Training with Power
In the 1956 edition of the Giro d’Italia, Fiorenzo Magni crashed on the 12th day of racing and broke his collarbone. Refusing to abandon the race, he wrapped his shoulder with elastic bandages and continued on, but he had a problem: to generate power on a bicycle you have to pull up on the handlebars, which you can’t do with a broken collarbone. Magni’s solution was to wrap an innertube around his handlebars, clench it between his teeth, and pull up with his neck muscles. He raced 11 more days and finished second overall.
That’s a great example of “HTFU”, a cycling term that originated in that same era. Say you’re a veteran cyclist, your team is on the 6th hour of a training ride, and a rookie complains that he’s too tired to continue. Your response would be “HTFU” or “Harden the F*** Up!” And that’s the way cyclists trained for a long time. They worked as hard as possible and then showed up on race day and hoped things went well. It sounds crazy that world-class athletes would use no more science than to work hard and hope, but that’s exactly what most of you are doing. You’re working your rear off every day, taking care of customers and employees, and then holding your breath while QuickBooks runs your income statement at the end of the month. There’s no science, no system, and a lot of effort is going to waste.
Cycling changed in the early 80’s with the heart rate meter, which allowed us to scientifically measure the effort going into the training process. That was a big step forward, just like it was a big step forward when some of you began driving activity-based metrics like Sales Calls, Quotes Sent, or Cycle Times to improve your results. I’m a BIG fan of activity-based metrics and driving them is worlds better than the HTFU approach. But increased activity is not a guarantee of improved results. There’s a real chance you’ll increase the activity at the front-end of the process only to find at the end of the process (when it’s too late to make a change that would impact the outcome) that your results didn’t improve. There’s still too much hope in that equation.
In 1989 the power meter, a device that measures the output of the rider in watts, hit the market and changed the world for top-level cyclists. Power is the perfect metric: it’s a result that tells you how effective your training activities are, but it’s also a leading indicator that can be measured throughout the training cycle. If your power is improving, you can be confident your race results will improve; if it’s not improving, you still have time to change your training plan and gain the power you need before race day. It sits between the activities at the start of the process and the results at the end of the process and totally removes hope from the equation. You need a similar metric, a Power Metric, for your business.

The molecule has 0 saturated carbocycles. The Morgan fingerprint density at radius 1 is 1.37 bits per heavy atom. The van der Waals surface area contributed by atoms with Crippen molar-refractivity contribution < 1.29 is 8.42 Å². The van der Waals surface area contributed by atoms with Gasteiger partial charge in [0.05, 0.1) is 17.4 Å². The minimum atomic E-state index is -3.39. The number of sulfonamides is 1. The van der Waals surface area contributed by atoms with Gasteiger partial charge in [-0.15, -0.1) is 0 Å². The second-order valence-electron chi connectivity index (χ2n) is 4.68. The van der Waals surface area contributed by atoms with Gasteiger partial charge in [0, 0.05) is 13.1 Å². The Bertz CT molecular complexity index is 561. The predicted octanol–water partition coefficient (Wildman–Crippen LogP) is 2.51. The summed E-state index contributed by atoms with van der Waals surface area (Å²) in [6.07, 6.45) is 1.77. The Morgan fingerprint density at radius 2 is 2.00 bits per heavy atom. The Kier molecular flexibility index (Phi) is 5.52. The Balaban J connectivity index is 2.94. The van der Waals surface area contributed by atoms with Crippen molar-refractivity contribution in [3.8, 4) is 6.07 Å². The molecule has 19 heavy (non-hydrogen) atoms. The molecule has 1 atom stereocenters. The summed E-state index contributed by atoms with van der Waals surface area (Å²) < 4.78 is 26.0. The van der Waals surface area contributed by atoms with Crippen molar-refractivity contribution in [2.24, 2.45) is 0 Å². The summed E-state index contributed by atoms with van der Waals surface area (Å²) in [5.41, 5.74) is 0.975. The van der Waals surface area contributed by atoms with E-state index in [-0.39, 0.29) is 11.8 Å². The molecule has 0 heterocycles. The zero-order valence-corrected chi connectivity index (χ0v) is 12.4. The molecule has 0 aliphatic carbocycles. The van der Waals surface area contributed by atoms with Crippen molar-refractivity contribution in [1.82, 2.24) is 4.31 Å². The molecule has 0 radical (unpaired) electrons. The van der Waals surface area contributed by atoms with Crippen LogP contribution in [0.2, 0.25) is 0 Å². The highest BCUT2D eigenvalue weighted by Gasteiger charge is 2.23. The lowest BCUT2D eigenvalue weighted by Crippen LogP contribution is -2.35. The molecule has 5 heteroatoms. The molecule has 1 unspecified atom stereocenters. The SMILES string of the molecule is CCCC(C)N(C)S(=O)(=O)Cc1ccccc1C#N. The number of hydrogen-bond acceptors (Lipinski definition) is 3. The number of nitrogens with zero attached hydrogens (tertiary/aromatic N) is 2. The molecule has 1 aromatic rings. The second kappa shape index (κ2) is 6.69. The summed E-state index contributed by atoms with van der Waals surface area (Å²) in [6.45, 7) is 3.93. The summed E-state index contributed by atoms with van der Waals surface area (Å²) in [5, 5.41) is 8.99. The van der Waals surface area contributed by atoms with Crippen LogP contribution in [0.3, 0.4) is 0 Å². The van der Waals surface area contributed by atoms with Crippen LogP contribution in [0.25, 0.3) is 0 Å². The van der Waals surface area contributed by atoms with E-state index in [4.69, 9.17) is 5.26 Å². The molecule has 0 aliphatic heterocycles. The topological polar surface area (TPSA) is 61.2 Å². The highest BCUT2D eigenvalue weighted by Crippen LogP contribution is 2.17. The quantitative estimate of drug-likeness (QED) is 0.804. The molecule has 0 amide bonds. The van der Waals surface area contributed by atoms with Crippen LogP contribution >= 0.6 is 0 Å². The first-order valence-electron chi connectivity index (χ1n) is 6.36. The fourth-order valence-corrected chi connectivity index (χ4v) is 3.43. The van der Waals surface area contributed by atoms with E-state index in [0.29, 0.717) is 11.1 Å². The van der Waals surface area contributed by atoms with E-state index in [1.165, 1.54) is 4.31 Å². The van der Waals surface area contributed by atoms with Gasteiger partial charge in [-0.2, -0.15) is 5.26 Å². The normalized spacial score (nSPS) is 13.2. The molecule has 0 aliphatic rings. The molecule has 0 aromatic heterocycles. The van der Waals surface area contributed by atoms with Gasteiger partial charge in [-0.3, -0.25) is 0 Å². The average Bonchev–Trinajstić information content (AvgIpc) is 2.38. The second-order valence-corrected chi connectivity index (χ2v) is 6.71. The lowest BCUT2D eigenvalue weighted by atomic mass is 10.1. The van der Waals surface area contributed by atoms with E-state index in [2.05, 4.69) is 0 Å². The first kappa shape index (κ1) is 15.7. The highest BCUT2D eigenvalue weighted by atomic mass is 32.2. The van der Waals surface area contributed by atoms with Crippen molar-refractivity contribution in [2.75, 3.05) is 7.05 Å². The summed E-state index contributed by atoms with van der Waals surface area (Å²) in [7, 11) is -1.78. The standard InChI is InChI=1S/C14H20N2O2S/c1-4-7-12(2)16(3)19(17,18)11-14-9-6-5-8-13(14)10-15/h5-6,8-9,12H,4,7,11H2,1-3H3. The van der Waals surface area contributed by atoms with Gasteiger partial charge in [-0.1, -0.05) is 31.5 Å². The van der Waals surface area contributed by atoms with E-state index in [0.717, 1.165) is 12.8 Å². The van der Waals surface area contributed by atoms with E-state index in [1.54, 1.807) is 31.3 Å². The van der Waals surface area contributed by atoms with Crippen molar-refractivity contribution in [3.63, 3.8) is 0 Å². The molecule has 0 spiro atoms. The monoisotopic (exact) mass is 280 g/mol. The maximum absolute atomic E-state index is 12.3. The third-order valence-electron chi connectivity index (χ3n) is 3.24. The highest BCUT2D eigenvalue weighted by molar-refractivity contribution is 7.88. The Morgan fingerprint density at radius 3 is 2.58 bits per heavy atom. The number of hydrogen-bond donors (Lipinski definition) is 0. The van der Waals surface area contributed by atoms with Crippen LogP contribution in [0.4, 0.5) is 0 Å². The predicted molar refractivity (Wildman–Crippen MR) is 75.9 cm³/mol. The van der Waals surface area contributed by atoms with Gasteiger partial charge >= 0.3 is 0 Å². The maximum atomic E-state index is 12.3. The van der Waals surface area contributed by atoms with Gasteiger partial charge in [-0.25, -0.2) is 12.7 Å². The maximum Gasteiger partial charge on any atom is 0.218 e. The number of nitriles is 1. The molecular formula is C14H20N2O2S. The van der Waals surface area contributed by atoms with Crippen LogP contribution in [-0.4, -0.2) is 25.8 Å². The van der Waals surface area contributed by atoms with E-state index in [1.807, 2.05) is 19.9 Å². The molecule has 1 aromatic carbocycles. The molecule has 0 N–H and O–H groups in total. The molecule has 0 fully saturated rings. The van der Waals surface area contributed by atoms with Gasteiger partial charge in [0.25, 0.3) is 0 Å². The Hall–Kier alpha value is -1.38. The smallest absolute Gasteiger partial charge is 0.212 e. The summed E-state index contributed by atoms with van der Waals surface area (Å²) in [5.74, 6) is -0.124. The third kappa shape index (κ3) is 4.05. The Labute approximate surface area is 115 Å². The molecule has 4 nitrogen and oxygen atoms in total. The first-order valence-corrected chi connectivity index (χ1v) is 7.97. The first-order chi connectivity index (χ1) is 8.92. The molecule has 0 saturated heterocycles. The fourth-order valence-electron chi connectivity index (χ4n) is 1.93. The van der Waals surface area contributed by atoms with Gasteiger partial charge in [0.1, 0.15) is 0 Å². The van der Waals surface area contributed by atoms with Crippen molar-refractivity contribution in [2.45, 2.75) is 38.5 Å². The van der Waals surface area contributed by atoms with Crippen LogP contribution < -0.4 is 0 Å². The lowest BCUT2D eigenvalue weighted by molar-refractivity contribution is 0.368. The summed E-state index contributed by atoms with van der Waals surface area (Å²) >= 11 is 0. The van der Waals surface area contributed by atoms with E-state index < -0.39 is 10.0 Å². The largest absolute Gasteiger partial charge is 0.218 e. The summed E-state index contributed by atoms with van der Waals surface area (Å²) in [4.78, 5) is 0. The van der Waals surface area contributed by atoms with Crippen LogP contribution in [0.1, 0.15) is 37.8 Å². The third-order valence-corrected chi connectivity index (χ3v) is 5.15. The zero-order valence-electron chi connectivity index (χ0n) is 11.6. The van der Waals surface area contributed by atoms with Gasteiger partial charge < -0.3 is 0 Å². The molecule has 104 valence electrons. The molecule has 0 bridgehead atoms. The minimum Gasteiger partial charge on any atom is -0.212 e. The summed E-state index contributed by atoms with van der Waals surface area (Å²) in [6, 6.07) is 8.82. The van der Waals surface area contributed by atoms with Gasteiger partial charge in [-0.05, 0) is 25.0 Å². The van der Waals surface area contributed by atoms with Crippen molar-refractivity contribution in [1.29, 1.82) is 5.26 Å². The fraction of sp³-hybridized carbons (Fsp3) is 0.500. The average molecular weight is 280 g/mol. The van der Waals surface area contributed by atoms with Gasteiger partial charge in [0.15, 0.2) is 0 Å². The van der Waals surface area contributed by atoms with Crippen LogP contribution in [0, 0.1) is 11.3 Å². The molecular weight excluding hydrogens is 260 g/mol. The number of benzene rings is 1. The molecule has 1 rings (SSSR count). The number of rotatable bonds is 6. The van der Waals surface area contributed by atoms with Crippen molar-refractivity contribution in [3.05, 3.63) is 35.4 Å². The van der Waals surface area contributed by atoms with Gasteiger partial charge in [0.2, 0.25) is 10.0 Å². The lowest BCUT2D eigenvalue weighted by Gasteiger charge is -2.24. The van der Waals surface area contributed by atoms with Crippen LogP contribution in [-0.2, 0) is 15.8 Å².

I was fortunate to have a Power Metric in my last business. It was 1st Quarter Gross Profit divided by Customer Acquisition Cost or “Q1GP/CAC”. If that number was 0.6 or better, I knew we were growing profitably. CAC incorporated both the level of activity going into the sales and marketing process and the effectiveness of those activities. Q1GP incorporated nearly every other operational aspect of our business from supply chain management to shipping costs. Q1GP/CAC told me nearly everything I needed to know on a week-to-week basis about the financial performance of my business. It was simple, easy to calculate, and created great focus for our team.
There’s a little HTFU in all entrepreneurs, and that’s good. Just like an elite cyclist, the willingness to suffer sets us apart from our competitors. The beauty of the Power Metric is that it focuses that suffering into strength; strength that will not just set you apart from your competitors but will allow you to crush them.
So, what’s your power metric? Pro tip: it’s probably a ratio that involves a measure of profitability and a measure of sales and/or operational process effectiveness. Think about it and give me a call, and we’ll dream about how you can crush your competitors.